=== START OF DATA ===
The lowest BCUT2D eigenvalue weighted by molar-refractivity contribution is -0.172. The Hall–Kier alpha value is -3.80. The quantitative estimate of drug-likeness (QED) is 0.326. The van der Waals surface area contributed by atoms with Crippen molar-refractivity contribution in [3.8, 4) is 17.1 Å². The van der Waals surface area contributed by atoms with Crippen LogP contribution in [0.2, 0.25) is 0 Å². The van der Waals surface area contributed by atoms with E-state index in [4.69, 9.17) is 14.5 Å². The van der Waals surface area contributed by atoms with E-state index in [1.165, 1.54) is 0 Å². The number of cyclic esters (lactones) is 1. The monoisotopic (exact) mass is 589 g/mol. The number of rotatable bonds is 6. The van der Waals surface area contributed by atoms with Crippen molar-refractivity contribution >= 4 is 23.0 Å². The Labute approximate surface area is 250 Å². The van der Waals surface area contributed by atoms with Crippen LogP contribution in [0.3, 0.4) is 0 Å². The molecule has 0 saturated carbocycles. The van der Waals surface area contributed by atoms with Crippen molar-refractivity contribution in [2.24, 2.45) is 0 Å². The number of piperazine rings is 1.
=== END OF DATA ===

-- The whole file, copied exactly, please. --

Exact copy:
The lowest BCUT2D eigenvalue weighted by molar-refractivity contribution is -0.172. The Hall–Kier alpha value is -3.80. The quantitative estimate of drug-likeness (QED) is 0.326. The van der Waals surface area contributed by atoms with Crippen molar-refractivity contribution in [3.8, 4) is 17.1 Å². The van der Waals surface area contributed by atoms with Crippen LogP contribution in [0.2, 0.25) is 0 Å². The van der Waals surface area contributed by atoms with E-state index in [4.69, 9.17) is 14.5 Å². The van der Waals surface area contributed by atoms with E-state index in [1.165, 1.54) is 0 Å². The number of cyclic esters (lactones) is 1. The monoisotopic (exact) mass is 589 g/mol. The number of rotatable bonds is 6. The van der Waals surface area contributed by atoms with Crippen molar-refractivity contribution >= 4 is 23.0 Å². The Labute approximate surface area is 250 Å². The van der Waals surface area contributed by atoms with Crippen LogP contribution in [0.3, 0.4) is 0 Å². The molecule has 0 saturated carbocycles. The van der Waals surface area contributed by atoms with Crippen molar-refractivity contribution in [2.24, 2.45) is 0 Å². The number of piperazine rings is 1.